The carotenes α-carotene, β-carotene, γ-carotene, and the xanthophyll, and β-cryptoxanthin, can all be metabolized to β-ionone, and thus have vitamin A activity because they can be converted by plant-eating animals to retinol and retinal.

Dietary Reference Intake

Tolerable Upper Intake LevelRDArecommended daily allowance
The RDA (for men) established in 1968 was 5000 IU (1500 μg retinol).
Tolerable upper intake levels (UL), to caution against excessive intake of nutrients (like vitamin A) that can be harmful in large amounts. This is the highest level of daily nutrient consumption that is considered to be safe for, and cause no side effects in, 97.5% of healthy individuals in each life-stage and sex group. The definition implies that the intake level would cause a harmful nutrient excess in just 2.5%. The European Food Safety Authority (EFSA) has also established ULs which do not always agree with U.S. ULs. For example, adult zinc UL is 40 mg in U.S. and 25 mg in EFSA.

Gamma-Carotene

γ-carotene
The carotenes alpha-carotene, beta-carotene, gamma-carotene; and the xanthophyll beta-cryptoxanthin (all of which contain beta-ionone rings), but no other carotenoids, function as provitamin A in herbivores and omnivore animals, which possess the enzyme beta-carotene 15,15'-dioxygenase which cleaves beta-carotene in the intestinal mucosa and converts it to retinol. Alpha-carotene and gamma-carotene also have a single retinyl group, which give them some vitamin activity.
Along with several other carotenoids, γ-Carotene is a vitamer of vitamin A in herbivores and omnivores.

Xanthophyll

xanthophyllsxanthophyll cycle '''Xanthophylls'''
The carotenes alpha-carotene, beta-carotene, gamma-carotene; and the xanthophyll beta-cryptoxanthin (all of which contain beta-ionone rings), but no other carotenoids, function as provitamin A in herbivores and omnivore animals, which possess the enzyme beta-carotene 15,15'-dioxygenase which cleaves beta-carotene in the intestinal mucosa and converts it to retinol.
These two specific xanthophylls do not function in the mechanism of sight, since they cannot be converted to retinal (also called retinaldehyde or vitamin A aldehyde).

Opsin

opsinsSWS1 and M/LWS
Vitamin A is needed by the retina of the eye in the form of retinal, which combines with protein opsin to form rhodopsin, the light-absorbing molecule necessary for both low-light (scotopic vision) and color vision.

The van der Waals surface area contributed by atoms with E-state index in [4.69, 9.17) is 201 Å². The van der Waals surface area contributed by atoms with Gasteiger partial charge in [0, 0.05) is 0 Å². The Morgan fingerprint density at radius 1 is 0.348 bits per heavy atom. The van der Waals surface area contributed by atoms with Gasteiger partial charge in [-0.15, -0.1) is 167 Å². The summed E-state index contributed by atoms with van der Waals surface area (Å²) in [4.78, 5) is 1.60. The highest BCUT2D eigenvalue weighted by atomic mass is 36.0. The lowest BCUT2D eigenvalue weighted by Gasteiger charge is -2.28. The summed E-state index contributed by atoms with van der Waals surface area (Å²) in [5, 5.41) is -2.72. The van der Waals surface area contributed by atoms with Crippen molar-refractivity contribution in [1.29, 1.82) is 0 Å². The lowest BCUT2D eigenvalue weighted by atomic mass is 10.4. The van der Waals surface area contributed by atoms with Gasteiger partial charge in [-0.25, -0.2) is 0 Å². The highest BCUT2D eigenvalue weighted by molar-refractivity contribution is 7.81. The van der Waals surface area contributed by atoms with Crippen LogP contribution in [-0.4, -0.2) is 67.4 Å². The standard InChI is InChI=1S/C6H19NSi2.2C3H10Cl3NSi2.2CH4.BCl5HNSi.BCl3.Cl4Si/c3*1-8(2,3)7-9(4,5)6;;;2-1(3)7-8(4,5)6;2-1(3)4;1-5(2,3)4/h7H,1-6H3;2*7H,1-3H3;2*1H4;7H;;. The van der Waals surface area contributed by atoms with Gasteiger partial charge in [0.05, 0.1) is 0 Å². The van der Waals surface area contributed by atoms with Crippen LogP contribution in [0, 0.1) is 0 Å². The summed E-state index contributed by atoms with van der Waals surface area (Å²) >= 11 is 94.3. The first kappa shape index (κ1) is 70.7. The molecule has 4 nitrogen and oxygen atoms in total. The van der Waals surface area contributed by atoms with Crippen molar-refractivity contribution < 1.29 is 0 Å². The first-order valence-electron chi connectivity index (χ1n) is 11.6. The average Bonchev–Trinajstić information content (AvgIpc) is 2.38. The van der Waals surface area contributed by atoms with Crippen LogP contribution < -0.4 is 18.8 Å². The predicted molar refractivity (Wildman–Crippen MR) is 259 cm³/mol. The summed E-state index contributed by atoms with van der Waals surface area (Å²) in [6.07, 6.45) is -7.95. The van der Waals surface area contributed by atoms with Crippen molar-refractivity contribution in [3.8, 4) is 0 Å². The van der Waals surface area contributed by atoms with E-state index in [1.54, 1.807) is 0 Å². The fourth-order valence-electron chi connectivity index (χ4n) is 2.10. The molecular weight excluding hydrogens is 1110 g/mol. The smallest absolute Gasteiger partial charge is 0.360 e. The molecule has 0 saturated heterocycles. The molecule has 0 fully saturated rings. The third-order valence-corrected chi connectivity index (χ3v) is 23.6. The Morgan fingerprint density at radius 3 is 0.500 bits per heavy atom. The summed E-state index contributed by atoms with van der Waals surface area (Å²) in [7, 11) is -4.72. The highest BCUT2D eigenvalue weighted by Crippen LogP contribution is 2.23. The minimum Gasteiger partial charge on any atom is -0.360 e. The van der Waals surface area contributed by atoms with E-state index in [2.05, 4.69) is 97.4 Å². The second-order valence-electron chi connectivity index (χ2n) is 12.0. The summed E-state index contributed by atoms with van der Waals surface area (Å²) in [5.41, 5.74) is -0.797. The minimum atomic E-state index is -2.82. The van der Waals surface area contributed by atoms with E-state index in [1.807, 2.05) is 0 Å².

Opsin proteins covalently bind to a vitamin A-based retinaldehyde chromophore through a Schiff base linkage to a lysine residue in the seventh transmembrane alpha helix.

Birth defect

congenitalcongenital disorderbirth defects
Excess vitamin A, which is most common with high dose vitamin supplements, can cause birth defects and therefore should not exceed recommended daily values.
Vitamin A, is the sole vitamin which is embryotoxic even in a therapeutic dose, for example in multivitamins, because its metabolite retinoic acid, plays an important role as a signal molecule in the development of several tisues and organs.

Squamous metaplasia

Other changes include impaired immunity (increased risk of ear infections, urinary tract infections, Meningococcal disease), hyperkeratosis (white lumps at hair follicles), keratosis pilaris and squamous metaplasia of the epithelium lining the upper respiratory passages and urinary bladder to a keratinized epithelium.
Vitamin A deficiency or overdose can also lead to squamous metaplasia.

Cryptoxanthin

beta-cryptoxanthinβ-cryptoxanthinbeta-cryptoxanthine
The carotenes alpha-carotene, beta-carotene, gamma-carotene; and the xanthophyll beta-cryptoxanthin (all of which contain beta-ionone rings), but no other carotenoids, function as provitamin A in herbivores and omnivore animals, which possess the enzyme beta-carotene 15,15'-dioxygenase which cleaves beta-carotene in the intestinal mucosa and converts it to retinol. The carotenoid beta-cryptoxanthin possesses an ionone group and has vitamin activity in humans.
In the human body, cryptoxanthin is converted to vitamin A (retinol) and is, therefore, considered a provitamin A.

Xeroderma

dry skinxerosisdry
First there is dryness of the conjunctiva (xerosis) as the normal lacrimal and mucus-secreting epithelium is replaced by a keratinized epithelium.
Xeroderma can be caused by a deficiency of vitamin A, vitamin D, systemic illness, severe sunburn, or some medication.